Southern Legitimacy Statement: I’ve been cogitating Southern Lit for over sixty years, from the time I was a student of Donald Davidson, one of them Fugitive guys at Vanderbilt. (I was also on a fancy literary panel with John Crowe Ransom. Wrote a poem for Allen Tate which he said, hand on heart, that he liked.) It’s true. All of it. Howsoemever, since those days, I have paid some close attention to the live “literature” hanging around in Tennessee and elsewhere in the South.
Encouraged by my black brothers who discovered the poetry of their culture in the sixties, I have immersed myself in the characters, dialogue, voices, and dialectic that I encounter every day. Then I get it onto paper best I can. And I am proud to say that since elementary school I had, as a friend and mentor, the late and memorable poet, folk singer, and raconteur, Gamble Rogers. If you don’t know of this man, it is time you did, if you intend to be known as southern literature, mules and all. Gamble, known to us Florida red-necks as Jimmy, has had a far greater influence on me than Davidson, Ransom, Tate, and all them other dead mules.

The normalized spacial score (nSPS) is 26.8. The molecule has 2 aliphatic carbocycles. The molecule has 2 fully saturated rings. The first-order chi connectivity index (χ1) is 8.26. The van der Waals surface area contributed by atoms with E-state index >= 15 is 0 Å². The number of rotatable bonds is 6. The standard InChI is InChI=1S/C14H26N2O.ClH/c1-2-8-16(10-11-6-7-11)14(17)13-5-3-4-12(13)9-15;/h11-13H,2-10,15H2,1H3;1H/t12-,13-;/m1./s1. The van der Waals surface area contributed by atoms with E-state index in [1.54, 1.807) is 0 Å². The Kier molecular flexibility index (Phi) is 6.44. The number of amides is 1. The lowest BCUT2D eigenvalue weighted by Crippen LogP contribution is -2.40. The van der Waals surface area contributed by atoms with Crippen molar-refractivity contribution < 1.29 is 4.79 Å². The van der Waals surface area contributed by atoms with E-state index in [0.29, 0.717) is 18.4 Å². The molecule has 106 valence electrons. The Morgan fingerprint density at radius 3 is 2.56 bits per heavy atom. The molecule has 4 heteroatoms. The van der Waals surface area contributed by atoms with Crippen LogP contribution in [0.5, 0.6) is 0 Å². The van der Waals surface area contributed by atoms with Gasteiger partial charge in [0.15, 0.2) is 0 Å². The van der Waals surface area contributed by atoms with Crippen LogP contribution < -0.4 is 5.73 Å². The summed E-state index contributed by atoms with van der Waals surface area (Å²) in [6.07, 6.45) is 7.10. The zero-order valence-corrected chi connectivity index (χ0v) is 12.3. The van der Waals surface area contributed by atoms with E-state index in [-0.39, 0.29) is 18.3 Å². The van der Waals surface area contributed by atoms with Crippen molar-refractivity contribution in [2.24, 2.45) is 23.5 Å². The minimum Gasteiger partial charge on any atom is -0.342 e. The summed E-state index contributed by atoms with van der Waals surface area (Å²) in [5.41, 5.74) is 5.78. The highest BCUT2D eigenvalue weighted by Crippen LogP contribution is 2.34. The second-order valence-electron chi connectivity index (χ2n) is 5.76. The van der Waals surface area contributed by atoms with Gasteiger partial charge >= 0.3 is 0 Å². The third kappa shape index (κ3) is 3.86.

Growing up, I never knew
my mama was a pool shark.
Seems they had a table down
in the basement rec room
at the orphanage. She went
up against them boys been
playing since babies. Then
all those years rearing
a passel of kids and no time
for nothing else, no money
even for a cue. Her easy
days, in the retirement home,
guess what? Pool tables
in the basement rec room.
After dinner, her and Pappy’d
shoot, take on anybody’d
show. Dad was okay, but had
no heart for it. But Mama
was all mean English, bank
shots to make your eyes
rattle, cue ball in reverse
gear, popping stripes
and solids ever which way.
She took on old guys
thought they had a mark.
She mopped, them standing
with a lean of wonder,
eyes glancing at each other,
silent as mules.
A little whisper of earthquake
and the outcropping of the mountain
would sure as hell fall ka-boom
on the town. We voted. It passed
unanimously, slick as a plucked
chicken. Chained the sumbitch
to the summit. Didn’t put an end
to my nightmares. They recurred
thicker than a murmuration
of starlings. I finally shut up
my small engine repair, grabbed
Lorene, set her on the Harley,
and shot out of there like a hawk
zeroed in on a frantic field mouse.
“Time you learned to swim, Bo.”
Uncle Chester took my hand
and drug me down to the dock.
“Don’t want you out in the row-
boat fishing far from land
and beating the oars to scare
gators, like you done, and rock
the boat over and get drownded.”
“No, sir,” I said. Chester took and
dropped me from into the lake,
saying I’d know what to do soon
as I hit water. But I was too scared
to move a muscle. I froze up good.
He fished me up from the sand
bottom ten foot down. “What ‘air
you doing, son? For Pete’s sake,
you’re ‘sposed to paddle, crazy fool,
and keep that tow-head up in the air.
You done and went and sunk
smack down, like a dead mule.”